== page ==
The Adventures of Ichabod & Mr. Toad (1949)
The Final Package Film!
A That's Not Canon Productions podcast
Hi there, and welcome back to Oof! Right in the Childhood, a podcast where I discuss the history of each of the Disney animated feature films and then provide a synopsis and some modern social commentary. I’m Jen, and today, I’m going to be talking about The Adventures of Ichabod & Mr Toad from 1949, the final package film.
Y’all, these four movies from the 1940s have been pretty rough. I can’t claim to have had any of these shown to me on a regular basis during my childhood, but I do remember the second half of this film, The Legend of Sleepy Hollow, being shown on Disney channel around Halloween every year.
It wasn’t until I started the research on this movie that I fully understood why the five package films happened. See, in episodes 2, 3, and 4, I talked about the absolute box office failures of Pinocchio and Fantasia. In Episode 5, I talked about how Dumbo was a success, but its production was interrupted by the most important animator’s strike in the history of animation. And then in Episode 7 and in the Bonus episode at the beginning of October, I talked about how Disney turned 90% of their animation efforts toward military training films and American propaganda during World War II.
And all of those things had something to do with the package films of the 1940s, but there’s one more piece to this puzzle. The bank. But in order to tell you the story of how the bank created package films, we need to go back in time to Snow White and the Seven Dwarves.
When Walt Disney Productions decided to make Snow White, Walt’s initial budget was $250,000, but the actual final budget was just over $1.4 million. The studio didn’t have that much money. Walt mortgaged his house, and yet, they were still a quarter of a million dollars short.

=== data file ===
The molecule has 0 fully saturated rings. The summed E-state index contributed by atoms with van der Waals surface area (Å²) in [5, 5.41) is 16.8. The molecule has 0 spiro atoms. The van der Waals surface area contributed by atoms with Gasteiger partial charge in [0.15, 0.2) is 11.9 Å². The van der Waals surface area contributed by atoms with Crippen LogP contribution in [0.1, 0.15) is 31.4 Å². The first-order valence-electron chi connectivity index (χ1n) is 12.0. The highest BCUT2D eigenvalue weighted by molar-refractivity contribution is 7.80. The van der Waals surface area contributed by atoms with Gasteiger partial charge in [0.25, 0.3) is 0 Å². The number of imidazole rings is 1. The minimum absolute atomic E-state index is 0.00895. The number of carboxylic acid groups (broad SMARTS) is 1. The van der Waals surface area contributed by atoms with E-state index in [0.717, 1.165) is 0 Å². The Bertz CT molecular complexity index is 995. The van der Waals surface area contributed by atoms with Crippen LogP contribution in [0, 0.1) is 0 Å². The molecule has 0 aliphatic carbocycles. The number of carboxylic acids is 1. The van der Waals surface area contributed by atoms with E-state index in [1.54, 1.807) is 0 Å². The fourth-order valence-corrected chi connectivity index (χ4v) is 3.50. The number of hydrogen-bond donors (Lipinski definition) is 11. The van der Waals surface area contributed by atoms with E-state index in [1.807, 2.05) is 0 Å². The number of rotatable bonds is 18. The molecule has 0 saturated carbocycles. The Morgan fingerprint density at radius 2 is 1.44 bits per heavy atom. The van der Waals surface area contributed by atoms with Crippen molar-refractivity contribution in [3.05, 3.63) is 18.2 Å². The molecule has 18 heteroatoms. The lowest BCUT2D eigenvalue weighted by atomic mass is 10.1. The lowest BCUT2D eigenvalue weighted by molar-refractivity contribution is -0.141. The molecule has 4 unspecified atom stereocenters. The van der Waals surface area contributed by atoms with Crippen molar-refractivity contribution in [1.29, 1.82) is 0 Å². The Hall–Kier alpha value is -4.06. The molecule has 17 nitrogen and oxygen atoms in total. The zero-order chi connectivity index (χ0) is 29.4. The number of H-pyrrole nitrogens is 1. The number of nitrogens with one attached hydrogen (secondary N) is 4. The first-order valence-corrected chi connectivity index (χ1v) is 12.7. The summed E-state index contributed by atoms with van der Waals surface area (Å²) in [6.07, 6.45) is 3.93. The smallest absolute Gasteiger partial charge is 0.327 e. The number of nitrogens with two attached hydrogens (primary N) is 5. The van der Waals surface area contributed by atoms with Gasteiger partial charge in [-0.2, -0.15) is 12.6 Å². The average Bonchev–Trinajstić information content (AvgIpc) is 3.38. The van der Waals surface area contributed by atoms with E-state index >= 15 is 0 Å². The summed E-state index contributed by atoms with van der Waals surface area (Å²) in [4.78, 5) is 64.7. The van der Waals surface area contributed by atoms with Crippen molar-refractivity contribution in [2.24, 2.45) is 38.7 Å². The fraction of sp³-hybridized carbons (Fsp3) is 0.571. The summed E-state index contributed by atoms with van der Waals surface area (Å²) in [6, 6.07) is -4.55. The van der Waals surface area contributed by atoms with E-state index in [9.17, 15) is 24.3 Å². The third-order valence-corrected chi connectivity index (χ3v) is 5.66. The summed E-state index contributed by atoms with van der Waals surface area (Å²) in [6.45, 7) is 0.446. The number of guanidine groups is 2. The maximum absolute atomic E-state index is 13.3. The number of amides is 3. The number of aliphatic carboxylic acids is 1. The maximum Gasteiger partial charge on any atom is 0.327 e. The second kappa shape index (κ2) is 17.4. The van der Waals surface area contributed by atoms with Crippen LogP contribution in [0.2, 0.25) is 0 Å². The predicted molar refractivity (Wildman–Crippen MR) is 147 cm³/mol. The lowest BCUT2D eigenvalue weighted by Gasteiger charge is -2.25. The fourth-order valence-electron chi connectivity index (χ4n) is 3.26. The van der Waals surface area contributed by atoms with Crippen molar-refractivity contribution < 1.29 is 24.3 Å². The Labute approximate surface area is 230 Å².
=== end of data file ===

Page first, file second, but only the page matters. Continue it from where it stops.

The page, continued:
From the beginning, Walt had said that the studio would succeed or fail on their own money, but as they entered the home stretch, he realized he had to call the bank. A banker from the Bank of America named Joe Rosenberg was given their account, and he said he’d determine whether the bank would loan the money based on what the studio already had completed.
At this point, Walt had issued an edict that no one outside the studio would be allowed to see an incomplete film, but given the choice between no one ever seeing Snow White and a single banker seeing it incomplete, Walt welcomed him into a viewing room. Alone.
They sat in the viewing room, just the two of them, in silence, as the completed footage rolled. According to a quote by Walt in the Disney Family Museum in San Francisco, Joe had no reactions to the film whatsoever. He watched it quietly and intently, and even yawned a few times. When the footage was done, he got up and left the projection room without a word or reaction.
So we have Walt Disney whose entire studio’s future is riding on Joe Rosenberg’s opinion of this movie, and there’s no reaction. Feeling doomed, Walt walked Rosenberg back to his car, and just before Joe closed the door, he said, “Walt, that picture will make you a potfull of money.”